The old house stood beside the railroad tracks. A satellite dish turned its ear to the dead sky. Some of the windows were covered over with clapboards, like blind eyes. A freight train rumbled by, screeching and grinding.
A man came out of the house. He lifted a TV into the back of the pickup. Then he loaded in a chair and a table. He stretched a black plastic tarpaulin over the load and tied it down, jerking the rope and muttering. The black tarp shimmered in the March sunlight.
A woman leaned her head out of the door. “Get lost,” she yelled. “I don’t care if I never see you again.” The door slammed. A turkey vulture circled overhead.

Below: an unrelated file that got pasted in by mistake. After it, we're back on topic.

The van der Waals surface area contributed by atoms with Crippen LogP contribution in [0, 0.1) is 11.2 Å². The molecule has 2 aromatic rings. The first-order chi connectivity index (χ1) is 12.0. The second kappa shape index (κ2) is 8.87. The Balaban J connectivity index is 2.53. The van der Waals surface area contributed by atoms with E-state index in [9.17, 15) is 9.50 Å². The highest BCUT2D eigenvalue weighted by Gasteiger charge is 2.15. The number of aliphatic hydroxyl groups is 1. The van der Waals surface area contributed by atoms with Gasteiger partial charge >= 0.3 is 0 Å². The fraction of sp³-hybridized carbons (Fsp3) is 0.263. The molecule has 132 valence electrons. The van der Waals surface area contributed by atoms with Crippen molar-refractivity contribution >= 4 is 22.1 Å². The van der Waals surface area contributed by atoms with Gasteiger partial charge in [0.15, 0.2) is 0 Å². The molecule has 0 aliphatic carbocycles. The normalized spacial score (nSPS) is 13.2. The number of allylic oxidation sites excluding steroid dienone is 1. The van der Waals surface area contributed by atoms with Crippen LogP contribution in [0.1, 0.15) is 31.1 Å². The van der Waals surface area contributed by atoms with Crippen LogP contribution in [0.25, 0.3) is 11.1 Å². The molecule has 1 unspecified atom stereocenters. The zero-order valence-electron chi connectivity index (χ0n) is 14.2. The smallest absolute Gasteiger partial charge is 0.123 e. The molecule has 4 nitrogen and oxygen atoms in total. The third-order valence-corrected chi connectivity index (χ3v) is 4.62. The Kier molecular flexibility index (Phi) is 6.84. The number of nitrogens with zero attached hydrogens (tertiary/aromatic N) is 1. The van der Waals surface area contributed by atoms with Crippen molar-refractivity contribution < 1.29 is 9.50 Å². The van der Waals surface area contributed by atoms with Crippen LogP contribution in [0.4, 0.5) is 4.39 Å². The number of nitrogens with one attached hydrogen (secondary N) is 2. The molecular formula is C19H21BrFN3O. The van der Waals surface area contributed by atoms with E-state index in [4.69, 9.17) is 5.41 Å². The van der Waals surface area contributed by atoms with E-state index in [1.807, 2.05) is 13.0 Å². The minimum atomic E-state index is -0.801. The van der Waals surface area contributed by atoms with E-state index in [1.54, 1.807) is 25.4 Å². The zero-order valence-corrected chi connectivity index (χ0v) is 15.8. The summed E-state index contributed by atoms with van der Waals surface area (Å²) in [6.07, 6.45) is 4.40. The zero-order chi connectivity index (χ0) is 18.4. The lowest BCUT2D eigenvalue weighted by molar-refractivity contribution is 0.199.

I sat on the sidewalk across the street, painting quietly. Cigarette butts were scattered beside my feet.
The man got into the truck and started the engine. The train passed and the crossing gates lifted. The truck roared across the tracks.
A half hour later the woman came out, wiping her eyes with her sweatshirt sleeves. She walked by, pushing a baby carriage, slowing down a little to see what I was doing.
(Note--I did this painting on location last week, and parts of it happened--the action of the truck and the train and the vulture, but the human story was imaginary. Sometimes I can't stop my mind from overlaying a story onto a scene, and I'm attracted to sketching in bleak neighborhoods because of the strange glimpses of human existence I encounter there.)